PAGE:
Last fall we had a briefing from the Office of Emergency Preparedness where they told us all to make an emergency kit — a “Go Bag” — in case we had to evacuate in a hurry. Everyone nodded in agreement and said, “oh, yes, very important, will get right to it.” Of course, no one did. And the entrepreneur in me thought, wouldn’t it be great if I could put these kits together and offer them to my friends? And that way we all could go from feeling guilty that we hadn’t got it done to sleeping well at night knowing it was handled. But then I thought it would be ridiculous and massively expensive to try and buy all these products, ship them to Africa, assemble them, and then pay to ship them out to people all over the world. I also realized I could find all these products at great prices on Amazon.#

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Getting our Go!Bag together turned into an item on my to-do list. And that to-do item kept getting pushed back. Because it’s an enormous hassle. Going online searching for emergency supplies and pre-made emergency kits very quickly turns into product overwhelm. most of these pre-made kits are either trying to prepare you for the zombie apocalypse or are just full of useless junk (and quite expensive). What should I buy? There are 40-100 choices (or more) for every single thing I need. Figuring out what we need to buy made my eyes glaze over. Trying to sort through the 1,000s of products out there is overwhelming. Add procrastination and not wanting to think about, and it simply slides off the to-do list uncompleted.

Thus, Let’s Go!Bags was conceived.

I was fully committed and I continued to do research — I spent hours reading articles from FEMA (US Government Federal Emergency Management Agency), the Red Cross, even the Humane Society and more — learning what goes into a great emergency kit, and just as importantly what you don’t need. As a result, I put together a pretty comprehensive Emergency Plan & Go!Bag checklist. You can download it for free and use it to create your own family Emergency Plan. Then I spent many (many!) more hours searching for decent products I could buy – and recommend to others, reviewing detailed product specifications and reading user comments and reviews. I found great products on Amazon and I organized them into kits for your home, for your car, for your pets… The products I put on the website are the ones I personally bought for us after all my research. I looked for the highest quality affordable products and quite happily I succeeded.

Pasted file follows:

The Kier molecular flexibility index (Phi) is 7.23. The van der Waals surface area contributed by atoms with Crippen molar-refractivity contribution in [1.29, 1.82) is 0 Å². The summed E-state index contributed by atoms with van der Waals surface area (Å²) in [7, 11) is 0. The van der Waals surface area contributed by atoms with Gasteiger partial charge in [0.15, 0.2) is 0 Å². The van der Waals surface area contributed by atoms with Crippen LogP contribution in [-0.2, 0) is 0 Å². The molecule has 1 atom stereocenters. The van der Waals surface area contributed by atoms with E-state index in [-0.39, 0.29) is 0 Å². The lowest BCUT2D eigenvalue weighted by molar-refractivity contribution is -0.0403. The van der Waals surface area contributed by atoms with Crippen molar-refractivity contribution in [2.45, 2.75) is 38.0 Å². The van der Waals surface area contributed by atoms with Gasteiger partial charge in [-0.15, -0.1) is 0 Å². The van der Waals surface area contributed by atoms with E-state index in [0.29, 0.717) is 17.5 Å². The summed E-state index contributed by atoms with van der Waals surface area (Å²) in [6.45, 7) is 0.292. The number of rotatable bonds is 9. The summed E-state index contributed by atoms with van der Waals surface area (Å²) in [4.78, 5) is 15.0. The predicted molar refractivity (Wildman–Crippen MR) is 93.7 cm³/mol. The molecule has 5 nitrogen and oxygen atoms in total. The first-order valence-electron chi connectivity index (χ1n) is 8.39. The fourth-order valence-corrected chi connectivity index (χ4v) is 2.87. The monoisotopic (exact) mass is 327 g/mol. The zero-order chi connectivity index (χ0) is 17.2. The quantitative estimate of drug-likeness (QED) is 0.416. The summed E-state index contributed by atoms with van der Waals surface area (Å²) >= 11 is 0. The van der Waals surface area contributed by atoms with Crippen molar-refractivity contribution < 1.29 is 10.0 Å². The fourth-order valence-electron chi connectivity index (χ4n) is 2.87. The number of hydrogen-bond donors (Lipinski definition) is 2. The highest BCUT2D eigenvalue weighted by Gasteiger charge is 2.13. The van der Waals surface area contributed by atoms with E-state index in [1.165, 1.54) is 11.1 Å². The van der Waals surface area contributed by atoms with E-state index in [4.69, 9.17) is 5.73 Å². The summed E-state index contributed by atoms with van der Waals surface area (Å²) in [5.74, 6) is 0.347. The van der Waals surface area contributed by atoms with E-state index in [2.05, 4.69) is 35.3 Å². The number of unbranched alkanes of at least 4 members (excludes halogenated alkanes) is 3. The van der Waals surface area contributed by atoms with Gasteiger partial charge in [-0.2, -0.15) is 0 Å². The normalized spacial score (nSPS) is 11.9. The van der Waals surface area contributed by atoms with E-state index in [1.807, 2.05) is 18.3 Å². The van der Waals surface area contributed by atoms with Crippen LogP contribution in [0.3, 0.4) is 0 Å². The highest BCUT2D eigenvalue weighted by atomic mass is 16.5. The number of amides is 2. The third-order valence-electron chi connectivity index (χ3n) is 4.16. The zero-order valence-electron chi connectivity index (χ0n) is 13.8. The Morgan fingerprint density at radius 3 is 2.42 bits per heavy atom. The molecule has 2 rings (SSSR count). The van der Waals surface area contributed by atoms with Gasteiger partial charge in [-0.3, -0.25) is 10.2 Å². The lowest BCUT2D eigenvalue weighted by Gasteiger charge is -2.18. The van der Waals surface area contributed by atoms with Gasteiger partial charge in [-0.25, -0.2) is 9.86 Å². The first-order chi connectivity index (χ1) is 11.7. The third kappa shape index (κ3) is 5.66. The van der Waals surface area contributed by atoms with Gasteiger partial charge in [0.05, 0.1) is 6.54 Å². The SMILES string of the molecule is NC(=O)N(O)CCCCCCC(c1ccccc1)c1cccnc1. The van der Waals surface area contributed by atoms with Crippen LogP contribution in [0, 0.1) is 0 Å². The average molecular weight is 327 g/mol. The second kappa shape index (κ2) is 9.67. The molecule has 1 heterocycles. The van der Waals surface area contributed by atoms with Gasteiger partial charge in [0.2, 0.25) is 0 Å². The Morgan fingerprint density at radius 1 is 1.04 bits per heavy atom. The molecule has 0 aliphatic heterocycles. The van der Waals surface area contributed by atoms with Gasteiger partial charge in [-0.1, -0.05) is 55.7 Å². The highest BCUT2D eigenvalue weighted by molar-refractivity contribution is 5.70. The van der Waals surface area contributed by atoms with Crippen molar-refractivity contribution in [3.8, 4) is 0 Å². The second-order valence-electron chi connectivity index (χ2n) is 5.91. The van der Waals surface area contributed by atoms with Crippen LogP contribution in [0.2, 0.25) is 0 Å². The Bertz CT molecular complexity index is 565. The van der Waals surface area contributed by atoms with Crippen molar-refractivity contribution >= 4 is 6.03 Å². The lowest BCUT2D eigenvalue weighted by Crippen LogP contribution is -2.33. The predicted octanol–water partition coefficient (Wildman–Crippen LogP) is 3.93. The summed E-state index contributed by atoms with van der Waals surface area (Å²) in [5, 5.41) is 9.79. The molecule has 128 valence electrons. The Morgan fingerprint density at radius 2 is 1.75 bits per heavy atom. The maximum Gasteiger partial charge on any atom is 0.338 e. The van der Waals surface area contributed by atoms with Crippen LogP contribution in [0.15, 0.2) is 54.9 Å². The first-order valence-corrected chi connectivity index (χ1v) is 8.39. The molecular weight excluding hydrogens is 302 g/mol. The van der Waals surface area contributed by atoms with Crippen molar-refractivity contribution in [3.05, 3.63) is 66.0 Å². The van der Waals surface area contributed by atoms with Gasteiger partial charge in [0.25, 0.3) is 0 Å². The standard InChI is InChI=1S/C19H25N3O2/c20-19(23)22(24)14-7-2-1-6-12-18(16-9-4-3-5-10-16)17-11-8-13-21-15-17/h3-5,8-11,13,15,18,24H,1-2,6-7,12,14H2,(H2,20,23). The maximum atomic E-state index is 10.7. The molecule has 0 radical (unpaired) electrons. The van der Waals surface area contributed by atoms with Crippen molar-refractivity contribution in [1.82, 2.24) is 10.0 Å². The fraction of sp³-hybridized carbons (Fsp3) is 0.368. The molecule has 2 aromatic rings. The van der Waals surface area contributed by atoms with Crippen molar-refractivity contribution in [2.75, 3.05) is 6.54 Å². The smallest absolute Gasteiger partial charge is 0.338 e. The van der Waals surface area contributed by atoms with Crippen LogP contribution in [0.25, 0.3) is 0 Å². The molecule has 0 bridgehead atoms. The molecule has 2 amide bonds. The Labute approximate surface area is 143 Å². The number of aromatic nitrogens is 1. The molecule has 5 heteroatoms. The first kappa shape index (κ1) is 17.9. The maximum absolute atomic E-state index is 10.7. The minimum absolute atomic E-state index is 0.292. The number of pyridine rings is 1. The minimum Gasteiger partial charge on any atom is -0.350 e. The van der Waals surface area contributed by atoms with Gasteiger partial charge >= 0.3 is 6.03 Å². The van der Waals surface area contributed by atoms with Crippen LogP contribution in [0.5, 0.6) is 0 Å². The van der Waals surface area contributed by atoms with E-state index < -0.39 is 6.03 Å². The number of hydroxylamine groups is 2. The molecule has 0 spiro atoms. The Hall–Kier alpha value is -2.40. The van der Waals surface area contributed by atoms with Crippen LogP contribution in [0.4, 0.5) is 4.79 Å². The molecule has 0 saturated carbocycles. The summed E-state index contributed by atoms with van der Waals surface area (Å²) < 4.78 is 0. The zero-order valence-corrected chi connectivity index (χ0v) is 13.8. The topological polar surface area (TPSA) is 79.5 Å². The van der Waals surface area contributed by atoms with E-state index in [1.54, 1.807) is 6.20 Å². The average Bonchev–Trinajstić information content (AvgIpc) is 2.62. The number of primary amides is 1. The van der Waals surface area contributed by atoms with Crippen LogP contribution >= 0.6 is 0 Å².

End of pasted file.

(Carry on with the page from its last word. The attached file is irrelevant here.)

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So I built a website where folks can come and check “go bag” off their to-do list with a click or two. A lot of our friends said they wanted to just click one link and get a kit. Others wanted to pick and choose. Others (a small few!) had a kit and just wanted to find specific products to expand them. So you can Buy A Kit, Build A Kit, or check our full catalog. We boiled it down to 10 essential products for your basic Go!Bag and you can order a kit for one, two, three or four people with a single click. Then you can expand it with more items if you want, plus get a kit for your car(s).

So be happy I did all the heavy lifting, download the Emergency Plan and checklist I put together, and then order what you need. Now’s your chance to just get it done.

And it wouldn’t hurt if you told all your friends about this: http://www.letsgobags.com

Still leaving the EU, still breaking my heart